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Football: It giveth and taketh away – Recruiting can be stressful business for coaches – Academics

Tim Buckley, Daily Advertiser, Feb. 9, 2014

UL football fans flocked into the Leon Moncla Indoor Practice Facility this past Wednesday to get their first look at the Cajuns’ recruiting class. / Leslie Westbrook/The Advertiser 

You win some. You lose some.

But when a commit flips, it’s never easy for the loser.

“That’s the part you hate,” said UL coach Mark Hudspeth, who unveiled a 2014 class of 21 on National Signing Day last Wednesday. “And it’s no fun. But that’s part of it, and you move on and keep recruiting, keep trucking.”

UL lost at least four flips this past recruiting season – Mississippi junior-college offensive lineman David Adams to Middle Tennessee, Grenada (Miss.) High linebackers Genard Avery and Shareef White to Memphis and Holy Savoir Menard Central High offensive lineman John Leglue to Tulane.

But the Ragin’ Cajuns flipped at least two recruits themselves, prying Gadsden City (Ala.) High linebacker T.J. Posey away from Memphis and Gulfport-Harrison Central (Miss.) High defensive lineman LaDarrius Kidd away from Texas Tech.


Just what did it take to flip Kidd, who also had had an offer on the table from Oklahoma, away from Texas Tech?

Apparently his love for the outdoors combined with a desire to stay closer to home in Mobile had a lot to do with the smaller-conference Sun Belt-member Cajuns.

Hudspeth played on Kidd’s penchant for hunting and fishing.

“I told him, ‘On the back of everybody’s car tag (in Louisiana), it says, SPORTMAN’S PARADISE,’ ” he said. “I can’t think of a better sell than our state.”

The Cajuns selected hosts for his recruiting visit with that in mind.

“We have a couple of guys on our team who we sort of have of drag out of the woods,” Hudspeth said, referencing kicker Hunter Stover and LSU-transfer linebacker Trey Granier.

Rather than take Kidd to a Cajun basketball game like other recruits in town during his official visit weekend, those two had alternate plans.

Whether it involved anything more than skeet shooting, perhaps only they know.

“I don’t know if he killed anything or not,” Hudspeth said.

Either way, it worked. Kidd flipped to UL two days before National Signing Day.

“With his personality and his character,” Hudspeth said, “he’s gonna fit in just right.”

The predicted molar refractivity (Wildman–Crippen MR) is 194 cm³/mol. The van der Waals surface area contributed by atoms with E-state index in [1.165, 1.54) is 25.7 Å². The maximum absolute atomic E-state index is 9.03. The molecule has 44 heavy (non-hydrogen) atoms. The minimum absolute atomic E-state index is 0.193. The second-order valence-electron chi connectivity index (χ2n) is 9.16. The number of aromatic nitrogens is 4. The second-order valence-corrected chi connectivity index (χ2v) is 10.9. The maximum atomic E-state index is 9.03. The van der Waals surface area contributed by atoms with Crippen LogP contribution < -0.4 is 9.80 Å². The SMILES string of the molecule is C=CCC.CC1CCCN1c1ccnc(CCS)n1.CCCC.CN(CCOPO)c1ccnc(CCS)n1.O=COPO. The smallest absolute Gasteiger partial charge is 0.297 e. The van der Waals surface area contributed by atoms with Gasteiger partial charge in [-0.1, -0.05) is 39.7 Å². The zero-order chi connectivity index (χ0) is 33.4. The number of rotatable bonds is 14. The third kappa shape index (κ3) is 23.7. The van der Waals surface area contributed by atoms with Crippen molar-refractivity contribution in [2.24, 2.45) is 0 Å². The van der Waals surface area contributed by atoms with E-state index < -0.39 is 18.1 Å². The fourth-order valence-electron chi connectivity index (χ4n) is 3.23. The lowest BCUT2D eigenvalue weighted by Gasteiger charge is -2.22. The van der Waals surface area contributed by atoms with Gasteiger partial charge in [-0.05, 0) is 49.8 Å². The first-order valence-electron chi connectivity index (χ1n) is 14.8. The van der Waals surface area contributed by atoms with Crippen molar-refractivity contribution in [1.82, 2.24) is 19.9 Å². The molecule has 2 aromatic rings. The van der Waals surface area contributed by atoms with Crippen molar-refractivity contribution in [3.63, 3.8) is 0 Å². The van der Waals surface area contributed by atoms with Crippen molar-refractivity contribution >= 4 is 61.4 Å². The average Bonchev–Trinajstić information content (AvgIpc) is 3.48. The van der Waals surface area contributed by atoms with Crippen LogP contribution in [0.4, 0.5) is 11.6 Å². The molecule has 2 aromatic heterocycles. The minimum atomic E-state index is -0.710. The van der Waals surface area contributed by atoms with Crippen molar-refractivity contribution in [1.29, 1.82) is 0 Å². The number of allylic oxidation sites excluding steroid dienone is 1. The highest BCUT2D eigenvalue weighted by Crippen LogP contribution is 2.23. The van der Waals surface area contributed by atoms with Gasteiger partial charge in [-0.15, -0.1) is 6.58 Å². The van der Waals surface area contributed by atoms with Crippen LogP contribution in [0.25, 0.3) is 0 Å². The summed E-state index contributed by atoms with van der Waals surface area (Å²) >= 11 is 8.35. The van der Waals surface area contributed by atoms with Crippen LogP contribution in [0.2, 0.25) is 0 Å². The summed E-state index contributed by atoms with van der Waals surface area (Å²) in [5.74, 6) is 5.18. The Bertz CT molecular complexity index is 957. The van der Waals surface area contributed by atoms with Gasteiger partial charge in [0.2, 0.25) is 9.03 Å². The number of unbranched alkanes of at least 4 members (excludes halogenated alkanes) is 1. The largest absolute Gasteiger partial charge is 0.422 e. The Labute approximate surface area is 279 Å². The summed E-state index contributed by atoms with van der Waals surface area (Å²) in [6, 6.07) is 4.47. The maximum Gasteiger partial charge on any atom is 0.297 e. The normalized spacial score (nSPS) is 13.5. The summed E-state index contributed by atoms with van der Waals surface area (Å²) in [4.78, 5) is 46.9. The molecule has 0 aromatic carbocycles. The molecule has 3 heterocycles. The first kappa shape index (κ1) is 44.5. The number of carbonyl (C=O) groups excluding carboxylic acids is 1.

Leglue flipped to Tulane after getting a late offer he thought was better suited to his post-college plans.

It came just more than a week after he had committed to UL – and only day before National Signing Day.

“I felt comfortable in Lafayette and ULL is a great school,” Leglue told his hometown newspaper, The Town Talk of Alexandria. “The fans are great in Lafayette.”

But Leglue plans to major in pre-med, and Tulane has its own medical school.

When the Green Wave had another recruit flip elsewhere, creating an unexpected vacancy, the All-Cenla lineman was offered.

Leglue accepted without even taking an official visit to Tulane because, in the end, academics trumped athletics.

Football is one thing,” he told The Town Talk, “but a degree from Tulane is going to help me further in life.”


One of the Cajuns’ 21 signees is well-traveled linebacker Darzil Washington, who signed with Texas A&M in 2011 and Hawaii in 2012 – but didn’t play with either program for academic reasons.

Instead, Washington played at two junior colleges – Eastern Arizona and, last season, East Los Angeles College in California.

He’s no stranger to UL, however.

Washington actually committed to the Cajuns coming out of West St. John High in the New Orleans area in 2011, but Texas A&M made him a late flip.

“Finally he’s got a chance to come back home,” Hudspeth said. “He told me the other day, ‘Coach, I knew I should have listened to you three years ago.’ ”


Cajun signee Lorenzo Cryer was committed to UL long before he caught 38 passes for 666 yards and 9-9 touchdowns for Riverdale High in the New Orleans area this past season.

He pledged back in May – becoming UL’s first high school recruit to commit – and didn’t waver afterward. Cryer credited a few things for that.

“UL felt like home to me. It felt like New Orleans to me,” he told Nola.com. “Every time I went there they made me feel like family.

“They also have a (winning) tradition up there. They emphasize school. If you miss class, they always have a penalty. There is accountability.”

Another Cajun signee from New Orleans who was sold early is Miller-McCoy Academy product Corey Turner, a cousin of UL senior-to-be receiver Jamal Robinson.

Turner pledged last June.

“I knew (it was) where I wanted to be the day I committed because there’s no place like UL. …

“This is something I’ve dreamed about my entire life,” he told Nola.com.